A JetBlue flight from John F. Kennedy Airport in New York to San Francisco, with 158 people on board, was forced to land almost halfway through the journey due to a fire caused by a lithium battery in a passenger’s laptop. Flight 915 landed safety at 8:10 p.m. on Tuesday at Gerald R. Ford International Airport in Grand Rapids, Mich., and was later able to continue its journey to San Francisco after around three hours.

Firefighters responded to JetBlue plane

As reported by WZZM13, once the JetBlue plane had landed, firefighters responded to the scene, but flight crew had extinguished the fire before the plane landed.

Federal Aviation Administration spokesman Tony Molinaro said no injuries or damage to the JetBlue plane were reported.

According to a statement by JetBlue Airways, there had been reports of smoke coming from a carry-on bag, which caused the flight to be diverted to Grand Rapids. The New York Post notes that the airline had said the incident is still under investigation.

Passenger on JetBlue flight smells smoke

One passenger on the JetBlue flight said a passenger a few rows behind her smelled the smoke and then noticed that a backpack was burning. Kat Honniball went on to say that the flight crew were calm and prompt in responding to the incident. Honniball said when it happened, she was stunned and knew something would happen, especially with lithium batteries catching fire at 38,000 feet, but repeated that everyone on board the plane was calm.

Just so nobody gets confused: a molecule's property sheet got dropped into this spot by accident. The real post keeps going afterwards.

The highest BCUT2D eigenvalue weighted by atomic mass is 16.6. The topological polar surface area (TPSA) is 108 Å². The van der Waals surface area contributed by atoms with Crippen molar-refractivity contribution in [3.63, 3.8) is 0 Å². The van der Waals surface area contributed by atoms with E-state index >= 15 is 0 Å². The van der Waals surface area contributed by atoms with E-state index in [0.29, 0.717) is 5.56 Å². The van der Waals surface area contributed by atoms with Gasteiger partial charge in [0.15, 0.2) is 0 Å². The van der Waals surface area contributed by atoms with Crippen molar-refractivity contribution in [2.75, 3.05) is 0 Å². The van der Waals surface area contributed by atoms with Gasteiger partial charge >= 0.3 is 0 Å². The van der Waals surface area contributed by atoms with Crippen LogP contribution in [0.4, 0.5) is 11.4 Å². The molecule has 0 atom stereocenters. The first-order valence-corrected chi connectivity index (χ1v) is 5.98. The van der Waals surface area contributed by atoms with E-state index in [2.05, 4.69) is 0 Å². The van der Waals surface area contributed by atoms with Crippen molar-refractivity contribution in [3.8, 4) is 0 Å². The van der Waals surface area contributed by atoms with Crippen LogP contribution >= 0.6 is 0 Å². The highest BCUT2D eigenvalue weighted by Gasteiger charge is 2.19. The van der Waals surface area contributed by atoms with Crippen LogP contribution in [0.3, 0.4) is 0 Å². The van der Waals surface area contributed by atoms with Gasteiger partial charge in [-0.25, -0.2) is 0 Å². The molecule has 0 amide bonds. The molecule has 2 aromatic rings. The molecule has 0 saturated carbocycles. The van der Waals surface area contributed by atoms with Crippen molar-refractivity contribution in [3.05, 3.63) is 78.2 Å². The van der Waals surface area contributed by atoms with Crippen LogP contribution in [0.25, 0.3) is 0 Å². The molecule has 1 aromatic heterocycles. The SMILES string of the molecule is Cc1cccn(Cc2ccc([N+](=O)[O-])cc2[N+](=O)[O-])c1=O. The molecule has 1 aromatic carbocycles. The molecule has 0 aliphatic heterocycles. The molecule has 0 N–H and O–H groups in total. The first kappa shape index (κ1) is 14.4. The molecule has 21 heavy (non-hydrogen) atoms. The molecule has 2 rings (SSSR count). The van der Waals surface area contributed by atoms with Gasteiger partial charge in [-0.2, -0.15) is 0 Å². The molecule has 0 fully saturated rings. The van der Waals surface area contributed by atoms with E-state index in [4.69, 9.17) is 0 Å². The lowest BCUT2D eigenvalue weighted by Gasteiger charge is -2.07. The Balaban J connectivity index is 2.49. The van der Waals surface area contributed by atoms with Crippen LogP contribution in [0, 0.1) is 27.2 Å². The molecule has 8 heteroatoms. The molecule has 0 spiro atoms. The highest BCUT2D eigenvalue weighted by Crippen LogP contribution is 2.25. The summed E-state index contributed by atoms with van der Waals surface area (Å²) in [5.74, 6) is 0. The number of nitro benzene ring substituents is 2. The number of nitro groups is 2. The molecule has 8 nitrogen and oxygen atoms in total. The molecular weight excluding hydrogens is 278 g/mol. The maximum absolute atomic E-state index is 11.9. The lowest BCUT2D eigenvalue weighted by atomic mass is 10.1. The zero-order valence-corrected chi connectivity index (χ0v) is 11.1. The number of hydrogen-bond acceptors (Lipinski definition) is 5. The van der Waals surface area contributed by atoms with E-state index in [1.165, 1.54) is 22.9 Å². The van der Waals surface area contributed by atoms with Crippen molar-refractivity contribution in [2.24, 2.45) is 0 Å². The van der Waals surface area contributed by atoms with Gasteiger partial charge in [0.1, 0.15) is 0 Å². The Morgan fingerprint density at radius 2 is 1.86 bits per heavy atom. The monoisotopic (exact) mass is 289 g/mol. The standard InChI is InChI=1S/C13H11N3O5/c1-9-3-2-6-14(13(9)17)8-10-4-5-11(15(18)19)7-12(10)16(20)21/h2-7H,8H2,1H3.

Lithium battery headaches for airlines

The lithium batteries used in electronic devices have been causing problems on aircraft. In 2016, Samsung Galaxy Note7 smartphones saw a ban from flights after reports were received of the phones catching fire.

Electronics ban on laptops and other large devices is a safety concern

The Trump administration’s electronics ban, where laptops and other larger electronic devices would be banned from plane cabins, is causing concern for safety advocates.

Up until now the devices have been banned from flights leaving North African and Middle Eastern countries and heading to the U.S. and U.K. This ban was made due to fears that larger electronic devices could be used to conceal a bomb on flights. However, the ban may be extended to include some European countries.

This would mean that passengers traveling from the stated countries would need to pack their laptops and larger devices into their checked bags.

These would then be placed in the aircraft's unmanned cargo hold, leading to serious fire risks should the lithium batteries in those items catch fire.

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